Seed swapping: a rewarding way to grow your garden









Fall is an excellent time to harvest and preserve seeds for planting next year.

Warm season vegetable crops are winding down their production, and those overripe or dried out squash, melons, tomatoes, eggplants, and more are a fantastic source of seeds for a “repeat performance” next year. Most spring- and summer-blooming ornamentals have flowers that have gone to seed and dried up, and they produce far more seed than needed to ensure a new generation of plants.

What to do with all those extra seeds?

Before throwing away or composting those spare end-of-season plants and their “babies-in-waiting,” consider saving the seeds and trading them with others. Seed swapping allows you to acquire new plant varieties to germinate and grow at no cost, and there are many other benefits as well.

Do you like sharing the beauty and bounty of your garden? Seed swapping is a perfect way to spread the joy.

Do you like making new friends? Depending on your level of involvement, seed swapping allows to you join local, national, or international communities of plant enthusiasts who enjoy growing their favorite varieties from seed.

Do you feel strongly about preserving ancient, hard-to-find, heirloom varieties of plants that were the foundation of modern-day agriculture and floriculture? Several seed exchange organizations make this a primary part of their mission.

We’re very lucky to have a hidden gem for seed swapping right here in in our county. The small but conveniently located San Joaquin County Seed Lending Library is housed in a refurbished antique cabinet at the Cesar Chavez Library in downtown Stockton. It’s stocked with seeds for vegetables, herbs, and flowering ornamentals. A short registration form is the only requirement for participation, along with the hope that you’ll contribute seeds back to the library in exchange for those “borrowed.” For more information on this innovative resource, see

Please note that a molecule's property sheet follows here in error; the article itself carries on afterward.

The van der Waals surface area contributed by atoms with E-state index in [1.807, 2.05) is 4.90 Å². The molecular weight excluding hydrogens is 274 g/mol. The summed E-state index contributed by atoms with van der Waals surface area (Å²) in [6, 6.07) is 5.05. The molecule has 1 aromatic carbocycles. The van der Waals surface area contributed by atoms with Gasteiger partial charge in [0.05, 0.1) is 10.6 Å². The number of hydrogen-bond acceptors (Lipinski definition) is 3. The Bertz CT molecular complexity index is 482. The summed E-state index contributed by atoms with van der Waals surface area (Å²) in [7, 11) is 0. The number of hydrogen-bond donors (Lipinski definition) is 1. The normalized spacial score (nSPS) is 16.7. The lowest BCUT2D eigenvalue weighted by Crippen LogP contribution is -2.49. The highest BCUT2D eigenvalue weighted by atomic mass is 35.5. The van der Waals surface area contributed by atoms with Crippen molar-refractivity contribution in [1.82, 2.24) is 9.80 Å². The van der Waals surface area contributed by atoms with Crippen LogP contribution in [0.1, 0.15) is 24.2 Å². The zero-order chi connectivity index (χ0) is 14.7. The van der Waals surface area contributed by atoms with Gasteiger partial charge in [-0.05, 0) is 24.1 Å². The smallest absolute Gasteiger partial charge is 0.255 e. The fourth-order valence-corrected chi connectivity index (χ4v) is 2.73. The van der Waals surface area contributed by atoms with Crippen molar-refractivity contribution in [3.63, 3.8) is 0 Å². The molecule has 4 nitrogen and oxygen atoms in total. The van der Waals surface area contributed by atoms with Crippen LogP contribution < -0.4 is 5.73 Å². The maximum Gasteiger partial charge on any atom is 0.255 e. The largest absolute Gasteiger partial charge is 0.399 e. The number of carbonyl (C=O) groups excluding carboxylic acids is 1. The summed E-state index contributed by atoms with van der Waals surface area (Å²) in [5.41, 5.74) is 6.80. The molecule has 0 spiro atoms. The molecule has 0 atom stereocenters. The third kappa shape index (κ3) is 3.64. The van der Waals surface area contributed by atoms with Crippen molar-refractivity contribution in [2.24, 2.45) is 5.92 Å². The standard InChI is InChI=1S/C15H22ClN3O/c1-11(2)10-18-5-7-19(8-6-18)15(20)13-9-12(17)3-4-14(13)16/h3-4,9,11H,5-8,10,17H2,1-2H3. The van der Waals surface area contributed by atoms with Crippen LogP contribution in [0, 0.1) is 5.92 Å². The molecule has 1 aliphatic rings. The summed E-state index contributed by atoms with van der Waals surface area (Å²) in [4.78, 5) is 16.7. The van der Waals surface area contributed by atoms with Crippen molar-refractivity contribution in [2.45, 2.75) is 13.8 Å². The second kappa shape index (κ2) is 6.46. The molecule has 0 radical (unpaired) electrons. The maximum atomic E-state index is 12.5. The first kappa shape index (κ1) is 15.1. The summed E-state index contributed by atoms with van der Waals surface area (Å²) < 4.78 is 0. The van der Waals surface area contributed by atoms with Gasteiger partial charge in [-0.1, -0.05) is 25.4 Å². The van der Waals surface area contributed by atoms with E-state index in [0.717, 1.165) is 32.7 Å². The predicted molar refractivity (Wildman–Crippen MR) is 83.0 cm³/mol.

When sharing seeds, it’s an important courtesy to follow a few simple rules.

  • Harvest, dry, package, and store seeds according to established practices (see resources listed below) to ensure that they remain viable and disease-free.
  • Label your donated seed packets carefully and accurately to help those with whom you’re sharing. Information should include both the common and scientific (Latin) names of the plant, the flower color(s) if applicable, and the date the seeds were collected. Be sure that all information is legible and written with indelible ink.
  • Be as consistent as possible with the number of seeds placed in each seed packet. A good rule of thumb takes seed size into consideration: approximately 10-15 large seeds (such as beans and peas), 25 medium seeds, 50 medium-small seeds, or 100 small seeds (such as poppies) per packet.
  • Do your best to collect and package seeds without much of the non-seed material known as “chaff.” This is easiest when collecting larger, easily recognizable seeds, and much more difficult with tiny or lightweight seeds. Lightly blowing on a wide container full of seed and dry plant material can help separate chaff from seed.